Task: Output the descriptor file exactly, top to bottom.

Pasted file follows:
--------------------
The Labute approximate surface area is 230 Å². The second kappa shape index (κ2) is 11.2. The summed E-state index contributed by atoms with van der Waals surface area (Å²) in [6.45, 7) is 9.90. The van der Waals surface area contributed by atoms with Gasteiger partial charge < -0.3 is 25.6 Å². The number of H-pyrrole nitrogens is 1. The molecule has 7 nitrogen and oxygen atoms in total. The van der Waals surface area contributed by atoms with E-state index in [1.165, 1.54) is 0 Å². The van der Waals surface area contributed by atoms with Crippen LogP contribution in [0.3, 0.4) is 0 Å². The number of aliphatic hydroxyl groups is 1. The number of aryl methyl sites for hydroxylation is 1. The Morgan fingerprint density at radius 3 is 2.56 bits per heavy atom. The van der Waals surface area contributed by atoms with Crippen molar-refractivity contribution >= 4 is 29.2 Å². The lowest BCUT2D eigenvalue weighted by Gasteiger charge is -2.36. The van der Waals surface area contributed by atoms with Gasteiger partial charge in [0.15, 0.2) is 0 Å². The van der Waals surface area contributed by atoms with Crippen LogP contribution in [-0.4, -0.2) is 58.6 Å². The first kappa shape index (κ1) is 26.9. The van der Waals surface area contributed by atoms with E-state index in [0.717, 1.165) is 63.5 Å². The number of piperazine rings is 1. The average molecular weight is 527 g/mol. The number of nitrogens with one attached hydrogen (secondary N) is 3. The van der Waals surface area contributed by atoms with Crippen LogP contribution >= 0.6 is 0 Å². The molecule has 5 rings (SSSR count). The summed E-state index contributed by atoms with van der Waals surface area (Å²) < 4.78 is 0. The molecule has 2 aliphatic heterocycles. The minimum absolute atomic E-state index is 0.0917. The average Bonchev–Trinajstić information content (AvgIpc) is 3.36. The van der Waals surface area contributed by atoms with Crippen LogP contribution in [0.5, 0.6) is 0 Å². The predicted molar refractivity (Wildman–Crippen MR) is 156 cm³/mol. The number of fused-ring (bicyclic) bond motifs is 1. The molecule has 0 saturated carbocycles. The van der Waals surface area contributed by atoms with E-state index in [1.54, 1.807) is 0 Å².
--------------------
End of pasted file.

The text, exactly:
The Labute approximate surface area is 230 Å². The second kappa shape index (κ2) is 11.2. The summed E-state index contributed by atoms with van der Waals surface area (Å²) in [6.45, 7) is 9.90. The van der Waals surface area contributed by atoms with Gasteiger partial charge < -0.3 is 25.6 Å². The number of H-pyrrole nitrogens is 1. The molecule has 7 nitrogen and oxygen atoms in total. The van der Waals surface area contributed by atoms with E-state index in [1.165, 1.54) is 0 Å². The van der Waals surface area contributed by atoms with Crippen LogP contribution in [0.3, 0.4) is 0 Å². The number of aliphatic hydroxyl groups is 1. The number of aryl methyl sites for hydroxylation is 1. The Morgan fingerprint density at radius 3 is 2.56 bits per heavy atom. The van der Waals surface area contributed by atoms with Crippen molar-refractivity contribution >= 4 is 29.2 Å². The lowest BCUT2D eigenvalue weighted by Gasteiger charge is -2.36. The van der Waals surface area contributed by atoms with Gasteiger partial charge in [0.15, 0.2) is 0 Å². The van der Waals surface area contributed by atoms with Crippen LogP contribution in [-0.4, -0.2) is 58.6 Å². The first kappa shape index (κ1) is 26.9. The van der Waals surface area contributed by atoms with E-state index in [0.717, 1.165) is 63.5 Å². The number of piperazine rings is 1. The average molecular weight is 527 g/mol. The number of nitrogens with one attached hydrogen (secondary N) is 3. The van der Waals surface area contributed by atoms with Crippen LogP contribution >= 0.6 is 0 Å². The molecule has 5 rings (SSSR count). The summed E-state index contributed by atoms with van der Waals surface area (Å²) < 4.78 is 0. The molecule has 2 aliphatic heterocycles. The minimum absolute atomic E-state index is 0.0917. The average Bonchev–Trinajstić information content (AvgIpc) is 3.36. The van der Waals surface area contributed by atoms with Crippen LogP contribution in [0.5, 0.6) is 0 Å². The predicted molar refractivity (Wildman–Crippen MR) is 156 cm³/mol. The number of fused-ring (bicyclic) bond motifs is 1. The molecule has 0 saturated carbocycles. The van der Waals surface area contributed by atoms with E-state index in [1.54, 1.807) is 0 Å².